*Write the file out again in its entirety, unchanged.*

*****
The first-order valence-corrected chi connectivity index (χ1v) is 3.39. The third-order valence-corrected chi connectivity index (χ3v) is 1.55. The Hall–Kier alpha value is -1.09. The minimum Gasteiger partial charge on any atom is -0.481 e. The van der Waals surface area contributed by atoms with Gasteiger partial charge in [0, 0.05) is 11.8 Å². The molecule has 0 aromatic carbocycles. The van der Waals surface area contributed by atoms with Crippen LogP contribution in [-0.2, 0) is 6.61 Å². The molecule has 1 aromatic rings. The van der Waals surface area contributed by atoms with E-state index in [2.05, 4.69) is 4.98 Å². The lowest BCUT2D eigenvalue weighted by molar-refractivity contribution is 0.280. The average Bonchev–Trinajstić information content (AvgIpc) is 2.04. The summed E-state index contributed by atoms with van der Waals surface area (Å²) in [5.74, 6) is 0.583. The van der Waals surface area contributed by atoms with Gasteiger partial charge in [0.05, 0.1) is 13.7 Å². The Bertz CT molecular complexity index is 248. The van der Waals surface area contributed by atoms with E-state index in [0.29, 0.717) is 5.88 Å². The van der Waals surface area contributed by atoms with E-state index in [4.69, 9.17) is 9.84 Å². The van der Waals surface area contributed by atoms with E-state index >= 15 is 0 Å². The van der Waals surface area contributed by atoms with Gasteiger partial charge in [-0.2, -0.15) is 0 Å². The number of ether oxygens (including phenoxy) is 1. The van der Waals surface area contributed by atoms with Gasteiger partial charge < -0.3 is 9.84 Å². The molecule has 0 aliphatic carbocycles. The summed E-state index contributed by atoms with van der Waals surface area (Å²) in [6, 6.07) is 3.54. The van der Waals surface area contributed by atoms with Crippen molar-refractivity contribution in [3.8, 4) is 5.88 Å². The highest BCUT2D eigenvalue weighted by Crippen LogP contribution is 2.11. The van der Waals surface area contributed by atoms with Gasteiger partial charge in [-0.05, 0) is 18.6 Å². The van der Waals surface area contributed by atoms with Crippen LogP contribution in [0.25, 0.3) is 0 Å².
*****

The first-order valence-corrected chi connectivity index (χ1v) is 3.39. The third-order valence-corrected chi connectivity index (χ3v) is 1.55. The Hall–Kier alpha value is -1.09. The minimum Gasteiger partial charge on any atom is -0.481 e. The van der Waals surface area contributed by atoms with Gasteiger partial charge in [0, 0.05) is 11.8 Å². The molecule has 0 aromatic carbocycles. The van der Waals surface area contributed by atoms with Crippen LogP contribution in [-0.2, 0) is 6.61 Å². The molecule has 1 aromatic rings. The van der Waals surface area contributed by atoms with E-state index in [2.05, 4.69) is 4.98 Å². The lowest BCUT2D eigenvalue weighted by molar-refractivity contribution is 0.280. The average Bonchev–Trinajstić information content (AvgIpc) is 2.04. The summed E-state index contributed by atoms with van der Waals surface area (Å²) in [5.74, 6) is 0.583. The van der Waals surface area contributed by atoms with Gasteiger partial charge in [0.05, 0.1) is 13.7 Å². The Bertz CT molecular complexity index is 248. The van der Waals surface area contributed by atoms with E-state index in [0.29, 0.717) is 5.88 Å². The van der Waals surface area contributed by atoms with E-state index in [4.69, 9.17) is 9.84 Å². The van der Waals surface area contributed by atoms with E-state index >= 15 is 0 Å². The van der Waals surface area contributed by atoms with Gasteiger partial charge in [-0.2, -0.15) is 0 Å². The number of ether oxygens (including phenoxy) is 1. The van der Waals surface area contributed by atoms with Gasteiger partial charge < -0.3 is 9.84 Å². The molecule has 0 aliphatic carbocycles. The summed E-state index contributed by atoms with van der Waals surface area (Å²) in [6, 6.07) is 3.54. The van der Waals surface area contributed by atoms with Crippen molar-refractivity contribution in [3.8, 4) is 5.88 Å². The highest BCUT2D eigenvalue weighted by Crippen LogP contribution is 2.11. The van der Waals surface area contributed by atoms with Gasteiger partial charge in [-0.05, 0) is 18.6 Å². The van der Waals surface area contributed by atoms with Crippen LogP contribution in [0.25, 0.3) is 0 Å².